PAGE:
The Southeast Asia region has seen exponential growth in its digital economy in the past few years. Expected to balloon to US$300 billion by 2025, Southeast Asia’s digital economy is going at full velocity to become the next global technology powerhouse, and this is projected to continue despite the global disruptions caused by Covid-19.

A key reason propelling the region’s growth is its appetite to digitally transform. In the region, Indonesia leads as the biggest economy in Southeast Asia, driven by its dynamic e-commerce, ride-hailing and start-up culture and young tech talent. Trailing closely behind is Vietnam and Thailand who are fast ramping up their e-commerce transactions and Singapore, Malaysia and the Philippines which have been performing strongly. You can even find Australian-based data centres for Singaporean businesses here.

But in this accelerated age of digital transformation, how can companies better adapt their IT infrastructure to transform, particularly when it comes to choosing the right data center partner? 

The hidden silver lining amid the Covid-19 pandemic

Digital transformation was previously a long-term goal for many businesses due to cost and complexity, but the Covid-19 pandemic has accelerated the urgency of its adoption, when the world went into lockdown. Over the past few months, the pandemic has changed the way we live and work, with live-streaming gaining popularity and cloud-based collaboration and conferencing tools becoming the foundation of how we work and communicate. Digital banking replaced in-person visits to banks and online shopping became the main way consumers stocked their pantries and closets. This has given rise to a myriad of opportunities but also challenges for organizations in the region.

On a deeper level, this new digital reality has sharply widened the gap between early adopters who have emerged victorious in their business continuity and resilience and laggards that are struggling to meet the challenges of their customer and employee experiences. In general, these organizations can be grouped into one of these three categories: data-driven enterprises, digitally transforming enterprises and digital newbies.

An accelerated race to meet the demands of digital transformation

Staying ahead of the curve in their digital transformation journeys are data-driven enterprises. Organizations in this category often include digitally mature organizations like government agencies that have digitally streamlined their processes for internal and external operations and financial institutions that provide digital banking and financial services. When uncertainty hit, these organizations hit the ground running and were able to thrive amid a rapidly changing landscape. They are continuously looking to enhance their digital infrastructure, scale in the cloud and deploy more cutting-edge technologies for innovation.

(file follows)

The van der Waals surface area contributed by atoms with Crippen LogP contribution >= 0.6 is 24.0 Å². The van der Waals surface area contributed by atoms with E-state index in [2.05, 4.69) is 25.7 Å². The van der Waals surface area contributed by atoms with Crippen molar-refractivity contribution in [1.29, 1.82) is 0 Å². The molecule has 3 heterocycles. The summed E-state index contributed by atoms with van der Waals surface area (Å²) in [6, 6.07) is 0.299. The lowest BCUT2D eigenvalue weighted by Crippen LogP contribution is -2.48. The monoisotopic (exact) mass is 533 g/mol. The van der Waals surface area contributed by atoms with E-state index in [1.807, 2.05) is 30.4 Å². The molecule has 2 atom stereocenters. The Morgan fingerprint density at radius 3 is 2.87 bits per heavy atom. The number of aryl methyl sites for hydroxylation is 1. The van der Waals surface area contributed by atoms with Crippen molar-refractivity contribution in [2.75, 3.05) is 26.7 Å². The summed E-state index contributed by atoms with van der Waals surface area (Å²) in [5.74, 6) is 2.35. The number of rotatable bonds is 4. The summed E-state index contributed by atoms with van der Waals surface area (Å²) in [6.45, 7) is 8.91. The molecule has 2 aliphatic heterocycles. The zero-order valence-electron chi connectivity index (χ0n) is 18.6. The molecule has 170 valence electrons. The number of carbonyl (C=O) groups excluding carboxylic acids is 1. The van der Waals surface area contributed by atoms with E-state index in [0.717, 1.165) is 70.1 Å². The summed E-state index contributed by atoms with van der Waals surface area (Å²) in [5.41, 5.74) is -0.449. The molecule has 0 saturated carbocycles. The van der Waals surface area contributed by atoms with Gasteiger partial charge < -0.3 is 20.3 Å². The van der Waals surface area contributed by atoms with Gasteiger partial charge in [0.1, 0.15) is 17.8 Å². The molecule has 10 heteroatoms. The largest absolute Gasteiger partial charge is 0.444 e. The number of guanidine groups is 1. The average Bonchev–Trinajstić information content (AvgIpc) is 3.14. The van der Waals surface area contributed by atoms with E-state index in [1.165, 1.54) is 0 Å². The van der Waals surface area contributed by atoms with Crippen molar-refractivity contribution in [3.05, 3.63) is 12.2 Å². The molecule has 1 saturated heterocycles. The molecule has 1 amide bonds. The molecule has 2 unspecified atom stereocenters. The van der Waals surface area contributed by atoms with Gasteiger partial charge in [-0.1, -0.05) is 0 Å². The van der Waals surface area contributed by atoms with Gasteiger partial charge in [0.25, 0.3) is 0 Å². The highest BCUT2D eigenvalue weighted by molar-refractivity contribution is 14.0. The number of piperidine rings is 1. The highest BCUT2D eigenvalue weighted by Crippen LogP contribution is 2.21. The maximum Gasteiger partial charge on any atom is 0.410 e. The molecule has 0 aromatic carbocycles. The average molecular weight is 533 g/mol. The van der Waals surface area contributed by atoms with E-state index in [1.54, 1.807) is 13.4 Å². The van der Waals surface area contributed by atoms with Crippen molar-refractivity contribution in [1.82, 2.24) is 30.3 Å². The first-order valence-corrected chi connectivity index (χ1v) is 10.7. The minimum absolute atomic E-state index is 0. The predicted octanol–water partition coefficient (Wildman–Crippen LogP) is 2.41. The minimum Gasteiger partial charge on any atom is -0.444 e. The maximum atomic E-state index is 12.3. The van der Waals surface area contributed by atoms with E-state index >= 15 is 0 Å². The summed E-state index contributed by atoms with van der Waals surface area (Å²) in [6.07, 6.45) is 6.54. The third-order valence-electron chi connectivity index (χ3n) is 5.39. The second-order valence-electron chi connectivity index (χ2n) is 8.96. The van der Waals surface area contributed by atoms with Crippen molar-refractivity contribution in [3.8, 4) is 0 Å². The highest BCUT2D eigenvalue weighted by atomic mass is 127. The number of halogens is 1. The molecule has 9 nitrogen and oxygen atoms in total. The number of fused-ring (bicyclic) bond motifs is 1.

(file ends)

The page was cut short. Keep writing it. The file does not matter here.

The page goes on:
Following closely behind are digitally transforming enterprises, which are typically brick and mortar businesses in the middle of their transformation journeys, with strategies in place to leverage digital and data technologies. Organizations under this category include MICE organizations offering virtual events and augmented reality to replace physical conferences, food and beverage business automating their central kitchens and offices across all sectors with some semblance of cloud collaboration. These organizations were likely caught by surprise by the pandemic and were forced to move fast to digitally transform and meet the sudden changing demands of the customer and employee experience.

Lastly, we have digital newbies who are struggling to make it to the finish line. Without a clear digital agenda or plan in mind, figuring out the how’s and what’s of digital transformation are their foremost priority. Many organizations who fit in this box are small enterprises or traditional businesses regardless of size. In the race to meet the pace of rapid digital transformation, they struggle to keep up, while data-driven and digitally transforming enterprises adapt to the digital economy with varying degrees of confidence.